Day 122–All We Want is a Salad Bar

The reactions to our experience watching “What’s On Your Plate?” keep growing as we move forward and study our own eating environments. I asked the group of girls who saw the film what they learned and to them, it was astounding to learn how difficult it can be to change even one small part of the school food system. These girls are typically up for a challenge, so they zeroed in on that. Ok, so here are middle school girls complaining about how horrible the school lunches are and how little choice they have in their diet while on campus (yes, they could bring lunch, but that’s a whole other discussion about middle school social rules). They equate the quality of their lunch with how much the school cares about their well being…and let me tell you, this is one group of girls who do not think the adults in charge really care.

What do they want? A salad bar. How hard will that be? We’re going to find out.

Ellie brought up a very good point during the discussion. She noted that schools spend a lot of time, money and energy dealing with bullying, but they don’t do anything to address one of the personal aspects that encourages bullies to zero in on a target–being overweight. The girls agreed that being overweight or obese raises the odds that you will be bullied or harassed. So why aren’t schools using their bully budget to address that? It was a good point. If young people are asking for help with this issue, we should be listening.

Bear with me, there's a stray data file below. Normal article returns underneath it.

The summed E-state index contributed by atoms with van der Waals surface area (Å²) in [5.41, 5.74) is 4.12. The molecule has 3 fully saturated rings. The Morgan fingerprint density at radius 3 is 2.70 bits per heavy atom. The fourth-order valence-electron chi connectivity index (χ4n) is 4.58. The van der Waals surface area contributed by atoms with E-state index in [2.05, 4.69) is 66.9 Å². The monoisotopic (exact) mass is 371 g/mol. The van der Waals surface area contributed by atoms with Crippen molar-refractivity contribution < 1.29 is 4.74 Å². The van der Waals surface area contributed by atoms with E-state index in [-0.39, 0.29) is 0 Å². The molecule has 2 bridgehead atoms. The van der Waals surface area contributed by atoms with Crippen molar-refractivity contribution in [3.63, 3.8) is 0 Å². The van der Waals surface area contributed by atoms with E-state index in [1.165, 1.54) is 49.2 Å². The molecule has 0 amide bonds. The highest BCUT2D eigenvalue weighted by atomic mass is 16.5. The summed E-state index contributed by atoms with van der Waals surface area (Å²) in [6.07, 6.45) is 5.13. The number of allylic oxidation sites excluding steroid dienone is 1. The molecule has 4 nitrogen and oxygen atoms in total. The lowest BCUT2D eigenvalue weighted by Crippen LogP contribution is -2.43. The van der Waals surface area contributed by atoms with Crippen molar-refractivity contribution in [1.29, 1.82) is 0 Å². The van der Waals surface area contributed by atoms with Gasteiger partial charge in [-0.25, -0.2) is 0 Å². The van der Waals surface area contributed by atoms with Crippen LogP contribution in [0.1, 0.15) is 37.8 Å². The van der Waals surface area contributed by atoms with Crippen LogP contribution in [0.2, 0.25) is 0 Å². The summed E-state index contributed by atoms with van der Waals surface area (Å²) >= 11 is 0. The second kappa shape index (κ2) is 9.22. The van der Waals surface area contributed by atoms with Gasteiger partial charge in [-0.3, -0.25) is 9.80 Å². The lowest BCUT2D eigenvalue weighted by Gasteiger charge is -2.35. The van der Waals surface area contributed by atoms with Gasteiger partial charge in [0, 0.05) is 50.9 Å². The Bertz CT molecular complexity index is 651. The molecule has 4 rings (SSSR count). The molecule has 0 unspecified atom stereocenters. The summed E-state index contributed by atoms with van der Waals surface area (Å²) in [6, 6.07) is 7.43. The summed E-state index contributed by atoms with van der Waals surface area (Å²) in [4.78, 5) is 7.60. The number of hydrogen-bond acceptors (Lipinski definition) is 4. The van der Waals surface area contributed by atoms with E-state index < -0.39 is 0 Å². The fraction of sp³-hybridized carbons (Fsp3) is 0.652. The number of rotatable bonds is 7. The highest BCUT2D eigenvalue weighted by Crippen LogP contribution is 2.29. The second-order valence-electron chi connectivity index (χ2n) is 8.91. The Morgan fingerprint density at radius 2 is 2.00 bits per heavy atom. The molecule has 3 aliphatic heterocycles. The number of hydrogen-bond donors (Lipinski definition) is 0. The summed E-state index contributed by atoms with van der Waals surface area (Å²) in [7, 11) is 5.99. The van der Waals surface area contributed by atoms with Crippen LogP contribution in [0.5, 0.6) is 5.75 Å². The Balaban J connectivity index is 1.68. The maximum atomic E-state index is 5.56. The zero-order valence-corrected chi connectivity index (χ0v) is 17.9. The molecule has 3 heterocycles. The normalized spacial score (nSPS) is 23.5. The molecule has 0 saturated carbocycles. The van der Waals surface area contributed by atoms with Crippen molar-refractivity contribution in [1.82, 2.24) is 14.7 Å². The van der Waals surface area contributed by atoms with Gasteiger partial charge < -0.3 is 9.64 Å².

Now this group of 4-6 girls is interested in starting a petition to have a salad bar in the cafeteria. Every journey begins with a single step and they are excited about moving forward. I’m sure it will be an eye-opening experience!

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  1. What a brilliant bunch of industrious girls!!! I would sign that petition in a minute 🙂 With a 6th grade boy in my house I am no stranger to the evils of being an adolescent. Kids are ruthless. I think in high school bringing a packed lunch goes back to being cool, but you’re right: in middle school there is definitely a social stigma. And by the descriptions Andrew provides as well as the fact that he comes home scavenging for nutrients, all appearances would indicate that indeed the school offials don’t much care. At least not about that.

  2. I would love to know how that turns out. I hope they are successful, but it can be a struggle dealing with government bodies, especially to school system. I would definitely support them!

  3. Everyone needs to send Marylin Moody from WCPSS an email requesting this. NYC schools are doing it so why can’t Wake County.

  4. Food Revolution NC

     /  December 14, 2012

    We are on board to help in any way that we can. FoodRevolutionNC

  1. A Salad a Day « SOLE Food Kitchen

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